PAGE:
BOK broadens repo to ease liquidity crunch, opposes corporate bond purchase

2020.03.24 11:00:40 | 2020.03.24 11:43:48

[Photo by Lee Chung-woo]이미지 확대

[Photo by Lee Chung-woo]

The Bank of Korea (BOK) joined the bond purchasing program of global central banks by expanding the target of its repurchase-agreement operations, or repos, beyond government securities to quasi-state corporate bonds.

From Tuesday, BOK will expand repo dealers beyond banks to include primary dealers and brokerages dealing in monetary stabilization bonds, according to a senior BOK official on Monday.

The bank will also add several bonds of public enterprises in its repo operations, on top of sovereign bonds, government-backed debt, mortgage-backed securities and bank bonds.

The quasi-public debts include papers from Korea Electric Power Corp. and Korea Land and Housing Corp. The complete list is to be announced by the Financial Services Commission (FSC).

The amount of the repo operations has not been disclosed.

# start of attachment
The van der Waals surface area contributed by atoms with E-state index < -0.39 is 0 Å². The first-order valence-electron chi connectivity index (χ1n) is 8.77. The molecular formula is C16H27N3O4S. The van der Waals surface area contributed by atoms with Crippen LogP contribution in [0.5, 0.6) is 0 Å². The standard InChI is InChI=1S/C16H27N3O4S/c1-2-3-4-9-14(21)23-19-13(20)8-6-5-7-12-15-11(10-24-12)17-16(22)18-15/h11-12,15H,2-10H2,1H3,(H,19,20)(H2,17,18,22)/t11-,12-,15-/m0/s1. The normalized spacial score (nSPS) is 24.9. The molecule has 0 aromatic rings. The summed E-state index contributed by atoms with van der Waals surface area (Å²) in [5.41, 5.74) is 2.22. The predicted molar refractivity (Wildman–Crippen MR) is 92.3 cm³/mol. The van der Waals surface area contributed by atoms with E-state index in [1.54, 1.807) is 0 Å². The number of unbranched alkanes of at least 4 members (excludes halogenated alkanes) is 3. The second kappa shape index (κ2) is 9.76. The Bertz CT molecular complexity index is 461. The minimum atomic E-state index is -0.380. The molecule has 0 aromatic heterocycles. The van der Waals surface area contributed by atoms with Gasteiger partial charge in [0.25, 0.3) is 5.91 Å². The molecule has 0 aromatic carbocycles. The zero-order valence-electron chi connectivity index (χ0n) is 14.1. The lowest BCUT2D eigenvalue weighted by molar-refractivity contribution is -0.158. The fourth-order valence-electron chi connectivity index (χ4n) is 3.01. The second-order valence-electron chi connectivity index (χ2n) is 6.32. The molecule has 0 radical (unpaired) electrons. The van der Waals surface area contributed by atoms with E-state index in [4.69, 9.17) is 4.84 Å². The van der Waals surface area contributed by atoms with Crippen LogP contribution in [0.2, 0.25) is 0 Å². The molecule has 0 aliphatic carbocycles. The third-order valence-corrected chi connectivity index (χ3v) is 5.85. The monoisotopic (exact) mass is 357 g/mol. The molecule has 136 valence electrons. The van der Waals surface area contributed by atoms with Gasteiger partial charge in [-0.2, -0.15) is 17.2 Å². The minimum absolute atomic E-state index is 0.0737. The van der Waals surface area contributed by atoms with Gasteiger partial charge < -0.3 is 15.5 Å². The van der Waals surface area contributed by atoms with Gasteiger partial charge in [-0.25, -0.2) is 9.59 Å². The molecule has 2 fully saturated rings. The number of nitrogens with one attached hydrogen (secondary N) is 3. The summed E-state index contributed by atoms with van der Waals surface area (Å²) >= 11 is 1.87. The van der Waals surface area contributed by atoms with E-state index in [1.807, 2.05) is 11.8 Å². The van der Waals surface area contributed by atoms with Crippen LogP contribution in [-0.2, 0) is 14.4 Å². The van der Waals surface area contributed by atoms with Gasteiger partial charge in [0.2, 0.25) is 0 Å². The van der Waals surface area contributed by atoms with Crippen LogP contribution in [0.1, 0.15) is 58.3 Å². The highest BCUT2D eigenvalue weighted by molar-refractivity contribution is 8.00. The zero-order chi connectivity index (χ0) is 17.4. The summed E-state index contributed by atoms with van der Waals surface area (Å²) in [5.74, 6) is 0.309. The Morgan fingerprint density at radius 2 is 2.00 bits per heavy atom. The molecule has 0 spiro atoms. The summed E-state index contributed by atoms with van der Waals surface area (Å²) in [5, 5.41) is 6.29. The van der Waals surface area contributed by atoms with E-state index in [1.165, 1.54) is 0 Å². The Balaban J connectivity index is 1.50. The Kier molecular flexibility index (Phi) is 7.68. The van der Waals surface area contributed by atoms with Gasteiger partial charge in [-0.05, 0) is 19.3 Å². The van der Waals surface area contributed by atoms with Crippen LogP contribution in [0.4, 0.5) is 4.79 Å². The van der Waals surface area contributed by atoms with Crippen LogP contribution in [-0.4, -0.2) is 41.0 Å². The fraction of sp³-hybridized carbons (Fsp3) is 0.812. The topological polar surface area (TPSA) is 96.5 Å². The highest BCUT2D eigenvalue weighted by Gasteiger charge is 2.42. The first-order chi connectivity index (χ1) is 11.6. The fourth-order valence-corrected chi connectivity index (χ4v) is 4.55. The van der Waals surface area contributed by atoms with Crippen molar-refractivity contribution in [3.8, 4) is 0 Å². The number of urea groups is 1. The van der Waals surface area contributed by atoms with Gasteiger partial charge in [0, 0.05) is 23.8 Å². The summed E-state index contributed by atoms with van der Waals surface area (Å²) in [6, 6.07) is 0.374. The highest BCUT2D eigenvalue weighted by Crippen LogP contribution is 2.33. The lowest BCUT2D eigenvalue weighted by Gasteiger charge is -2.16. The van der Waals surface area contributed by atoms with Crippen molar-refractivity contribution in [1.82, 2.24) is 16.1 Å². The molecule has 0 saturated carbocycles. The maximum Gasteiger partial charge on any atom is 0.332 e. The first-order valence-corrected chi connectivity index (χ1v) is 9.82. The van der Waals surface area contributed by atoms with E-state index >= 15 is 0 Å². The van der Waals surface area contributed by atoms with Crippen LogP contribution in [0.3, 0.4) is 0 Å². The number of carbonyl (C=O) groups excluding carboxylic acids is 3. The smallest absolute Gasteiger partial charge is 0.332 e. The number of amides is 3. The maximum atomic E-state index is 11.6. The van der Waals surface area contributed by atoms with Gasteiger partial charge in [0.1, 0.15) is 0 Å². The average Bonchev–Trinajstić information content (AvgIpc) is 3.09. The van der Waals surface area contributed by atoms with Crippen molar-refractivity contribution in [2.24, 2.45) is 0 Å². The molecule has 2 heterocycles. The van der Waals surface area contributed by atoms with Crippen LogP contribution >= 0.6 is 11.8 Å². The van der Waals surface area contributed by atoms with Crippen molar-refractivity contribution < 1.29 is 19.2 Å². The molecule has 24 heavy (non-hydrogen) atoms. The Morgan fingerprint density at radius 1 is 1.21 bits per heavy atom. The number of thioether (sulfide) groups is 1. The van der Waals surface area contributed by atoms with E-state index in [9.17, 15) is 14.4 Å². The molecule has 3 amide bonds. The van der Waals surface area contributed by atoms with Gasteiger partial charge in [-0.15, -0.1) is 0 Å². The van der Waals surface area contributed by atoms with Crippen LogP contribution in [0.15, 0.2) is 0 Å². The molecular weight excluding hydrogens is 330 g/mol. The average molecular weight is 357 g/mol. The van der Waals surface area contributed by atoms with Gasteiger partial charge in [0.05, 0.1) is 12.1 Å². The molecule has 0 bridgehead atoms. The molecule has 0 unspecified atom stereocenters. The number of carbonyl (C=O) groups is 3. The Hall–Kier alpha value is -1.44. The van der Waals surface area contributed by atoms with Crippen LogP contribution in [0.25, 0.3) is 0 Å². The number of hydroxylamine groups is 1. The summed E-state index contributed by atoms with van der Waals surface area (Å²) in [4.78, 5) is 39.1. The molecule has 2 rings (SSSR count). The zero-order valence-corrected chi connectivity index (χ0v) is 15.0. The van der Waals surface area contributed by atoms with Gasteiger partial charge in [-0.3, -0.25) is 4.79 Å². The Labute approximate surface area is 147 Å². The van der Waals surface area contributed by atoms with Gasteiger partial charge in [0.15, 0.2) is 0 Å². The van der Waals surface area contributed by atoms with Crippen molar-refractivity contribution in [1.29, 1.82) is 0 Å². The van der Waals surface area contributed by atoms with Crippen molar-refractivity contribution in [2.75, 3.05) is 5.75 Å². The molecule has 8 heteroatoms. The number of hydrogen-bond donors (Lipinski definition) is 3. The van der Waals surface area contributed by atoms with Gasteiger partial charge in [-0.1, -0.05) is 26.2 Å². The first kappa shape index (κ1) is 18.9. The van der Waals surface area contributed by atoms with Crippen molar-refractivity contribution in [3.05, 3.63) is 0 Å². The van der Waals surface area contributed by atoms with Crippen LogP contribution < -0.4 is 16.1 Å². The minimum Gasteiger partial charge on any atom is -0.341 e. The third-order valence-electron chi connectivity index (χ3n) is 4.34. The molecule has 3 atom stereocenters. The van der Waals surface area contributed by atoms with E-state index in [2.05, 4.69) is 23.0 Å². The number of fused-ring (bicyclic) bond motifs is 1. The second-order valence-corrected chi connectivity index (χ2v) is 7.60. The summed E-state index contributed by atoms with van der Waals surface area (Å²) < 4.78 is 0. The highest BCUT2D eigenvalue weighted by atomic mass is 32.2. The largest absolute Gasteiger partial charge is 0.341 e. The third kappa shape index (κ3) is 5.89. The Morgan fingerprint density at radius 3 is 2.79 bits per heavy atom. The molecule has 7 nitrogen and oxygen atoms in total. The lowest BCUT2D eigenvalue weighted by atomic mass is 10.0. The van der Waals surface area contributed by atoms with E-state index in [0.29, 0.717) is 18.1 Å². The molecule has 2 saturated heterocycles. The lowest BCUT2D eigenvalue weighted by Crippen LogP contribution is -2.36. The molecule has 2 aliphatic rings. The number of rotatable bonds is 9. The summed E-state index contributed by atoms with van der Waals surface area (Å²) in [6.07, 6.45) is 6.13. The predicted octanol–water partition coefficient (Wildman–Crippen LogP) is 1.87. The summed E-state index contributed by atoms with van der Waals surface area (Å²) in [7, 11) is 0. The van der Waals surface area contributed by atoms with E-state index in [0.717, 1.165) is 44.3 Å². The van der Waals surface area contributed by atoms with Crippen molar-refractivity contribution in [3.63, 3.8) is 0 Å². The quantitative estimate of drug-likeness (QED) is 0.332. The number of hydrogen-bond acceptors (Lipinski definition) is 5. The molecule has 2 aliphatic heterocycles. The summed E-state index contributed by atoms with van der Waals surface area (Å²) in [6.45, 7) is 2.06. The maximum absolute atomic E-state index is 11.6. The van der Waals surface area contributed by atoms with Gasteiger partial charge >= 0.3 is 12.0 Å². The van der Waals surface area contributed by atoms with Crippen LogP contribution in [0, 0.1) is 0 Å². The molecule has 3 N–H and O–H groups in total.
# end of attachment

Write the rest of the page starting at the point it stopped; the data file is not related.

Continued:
Unlike the U.S. Federal Reserve, the BOK said it cannot purchase commercial papers or corporate bonds. In its most aggressive intervention to date, the Fed on Monday announced it would embark on an open-ended asset purchase program and start purchasing corporate debt to keep markets running smoothly.

The Korean central bank is not an issuer of a key reserve currency, like its U.S. counterpart, and given Korea’s open foreign exchange market, such a move could drive more volatility in the Korean won, the BOK claims.

Taking on such high-risk debt would also be overstepping the BOK’s mandate, which limits the bank’s asset purchases to government bonds and government-backed debt.

“Never in the BOK’s history has it directly purchased corporate bonds and commercial paper. Even if does engage in such an operation, it would be hard to select which companies to support,” said a former FSC official. “There are concerns that this could create a moral hazard and leave a bad precedent.”

But some say desperate times call for desperate measures.

“In this liquidity crisis, even normal companies can go under,” said Ha Joon-kyung, economics professor at Hanyang University in Seoul. “As this problem is beyond the ability of banks, the BOK needs to directly buy corporate bonds and commercial papers to free up liquidity.”

By Lim Sung-hyun, Song Min-geun and Kim Hyo-jin

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